Day 55 – Tuesday, May 3: “The Captain’s” to Keffer Oak, 21.0 miles, 676.3 total AT miles.

I woke up early and immediately started packing. While it rained hard all night, it was quiet now. I wanted to get my tent down as soon as possible. I usually put my rainfly in a gallon ziplock to keep it from saturating my tent once it’s in the dry bag. Today, it didn’t matter. I stayed dry, but my tent and footprint were as wet as the rainfly. Everything went into the dry bag.
I chugged a soda as I finished packing – I was ready to go at 7:00. Had I waited a little while longer before setting up my tent last night, I probably would have tented with everyone else in the front yard. In addition to the four I hiked in with, Monster, Juan and Oriole tenting as well.
I sat my bag on the bench and had another soda as I watched folks pack. In time, the first hiker made her way across the river, her butt just a few inches above the raging waters. As soon as Black Santa was packed up, the two of us went across. I went first and he sent our packs over separately before coming across himself.
  
We crossed several flooded creeks and streams right off the bat – within 15 minutes, my socks were soaked. In places, the trail was an actually stream. Black Santa and I tried to clean debris from some of the drainage ditches in hopes of diverting water off the trail. After a few minutes we gave up and hiked on.
  
After crossing Stony Creek, the AT rapidly climbs in elevation – about 1,200 feet in less than a mile. I started my climb at a slow, steady pace. I was feeling very good, despite my wet feet.
We eventually made it to Bailey Gap Shelter about 5 miles up trail from The Captain’s. While it was too early for lunch, and not sunny enough to dry anything out, we ate a quick snack before heading on.
We made our way to the top of a rock ridge and hiked along jagged rocks. While the terrain was substantially drier, my having wet shoes and socks made the goings slow. As I hiked, I noticed the clouds parting and blue skies showing through. I took off my pack cover and hung my wet socks on the outside to start drying.
 

Debris from yesterday’s hailstorm.
 

About an hour later, we were hiking in full sun. I had no way of knowing how long it would last. Even though we had only covered nine miles, we stopped to eat a hot lunch and dry out.
I immediately took off my shoes and put on my camp shoes. I put on my last pair of dry socks and spread all four wet pairs (two liners, two Darn Tough hikers) out on a rock to dry.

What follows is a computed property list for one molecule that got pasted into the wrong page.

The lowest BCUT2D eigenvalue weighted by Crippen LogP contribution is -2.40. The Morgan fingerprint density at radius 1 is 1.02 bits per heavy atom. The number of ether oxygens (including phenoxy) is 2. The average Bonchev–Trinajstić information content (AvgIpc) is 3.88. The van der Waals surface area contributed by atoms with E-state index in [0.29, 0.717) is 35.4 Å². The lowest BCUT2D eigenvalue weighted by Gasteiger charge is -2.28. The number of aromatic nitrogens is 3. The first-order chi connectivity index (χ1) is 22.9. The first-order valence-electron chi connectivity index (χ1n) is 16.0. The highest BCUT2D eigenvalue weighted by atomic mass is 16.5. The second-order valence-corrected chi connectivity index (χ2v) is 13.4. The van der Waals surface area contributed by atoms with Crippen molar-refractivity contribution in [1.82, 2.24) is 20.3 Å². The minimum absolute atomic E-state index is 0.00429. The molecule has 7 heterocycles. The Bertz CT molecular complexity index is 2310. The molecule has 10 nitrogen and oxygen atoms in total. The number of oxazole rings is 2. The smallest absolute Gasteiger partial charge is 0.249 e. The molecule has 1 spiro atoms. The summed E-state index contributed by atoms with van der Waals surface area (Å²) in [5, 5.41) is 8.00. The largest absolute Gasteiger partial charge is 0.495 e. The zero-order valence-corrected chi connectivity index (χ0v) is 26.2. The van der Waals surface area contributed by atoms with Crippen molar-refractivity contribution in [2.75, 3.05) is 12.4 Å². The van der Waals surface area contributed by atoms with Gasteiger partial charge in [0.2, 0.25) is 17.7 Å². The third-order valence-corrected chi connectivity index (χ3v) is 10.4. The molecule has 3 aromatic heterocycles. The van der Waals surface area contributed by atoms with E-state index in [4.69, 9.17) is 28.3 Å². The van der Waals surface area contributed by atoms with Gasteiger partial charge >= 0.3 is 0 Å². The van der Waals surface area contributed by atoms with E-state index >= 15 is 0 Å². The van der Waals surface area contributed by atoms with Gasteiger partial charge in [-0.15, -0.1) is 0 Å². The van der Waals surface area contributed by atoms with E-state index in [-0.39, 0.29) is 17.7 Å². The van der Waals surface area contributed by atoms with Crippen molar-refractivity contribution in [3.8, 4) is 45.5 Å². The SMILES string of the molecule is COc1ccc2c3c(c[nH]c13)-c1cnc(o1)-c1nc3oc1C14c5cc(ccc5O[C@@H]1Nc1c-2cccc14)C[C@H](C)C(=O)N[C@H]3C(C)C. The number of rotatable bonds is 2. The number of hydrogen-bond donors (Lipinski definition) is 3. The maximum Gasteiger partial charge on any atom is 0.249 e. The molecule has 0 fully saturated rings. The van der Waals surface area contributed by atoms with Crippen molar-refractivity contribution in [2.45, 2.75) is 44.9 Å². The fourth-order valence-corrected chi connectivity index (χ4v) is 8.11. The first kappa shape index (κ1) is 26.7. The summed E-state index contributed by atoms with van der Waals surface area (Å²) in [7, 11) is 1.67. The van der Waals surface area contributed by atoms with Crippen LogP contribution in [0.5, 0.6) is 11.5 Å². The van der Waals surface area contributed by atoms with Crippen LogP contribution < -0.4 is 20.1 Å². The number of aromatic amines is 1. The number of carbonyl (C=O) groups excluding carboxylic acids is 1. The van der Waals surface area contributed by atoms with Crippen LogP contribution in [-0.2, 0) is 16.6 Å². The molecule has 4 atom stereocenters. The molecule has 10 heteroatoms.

I pulled out my tent and gave it a good shake before splaying it out over some bushes. I even put on yesterday’s wet t-shirt and shorts knowing that they’d eventually dry if I wore them in the sun.
Even as I cooked lunch, I kept turning my tent, rainfly and footprint to make sure they got dry. About 45 minutes later, our sunny window started to close – more grey clouds were moving in. But it didn’t matter. Worse case scenario, I’d be able to climb into a dry tent at the end of the day. I strapped all four pairs of socks to the outside of my pack and hiked on.
At VA 613, I ran into trail magic. Someone tied a trash bag filled with snacks to a tree. Under a layer of empty Gatorade bottles, I found a honey bun and a small bag of peanuts. Good job!
After the rocky ridgewalk, the AT drops in elevation towards War Spur Shelter. I stopped at John’s Creek to refill water before heading up Kelly Knob. Right away, I knew this was going to be a tough hike. There were no switchbacks – the trail went straight up.
  
Savage and Black Santa quickly moved ahead. About halfway out, I stopped and sat down. My feet were killing me. It wasn’t the blister on my heel – that had been doing fine all day. It’s like my feet were sore from being wet.
I let them dry in the breeze for about 15 minutes before putting on fresh socks. It made a world of difference – I could tell right away that I was hiking better. I ate a quick snack at the top of Kelly Knob before moving on.
As I did, Oriole caught up to me. He was pressing for the Laurel Creek Shelter to tent for the night. Juan and Sweet Pea were also heading there – I probably won’t see them until I get to Daleville, VA. He also told me Monster wanted to catch up to Savage, Black Santa and myself – he wanted to sleep under the Keffer Oak as well.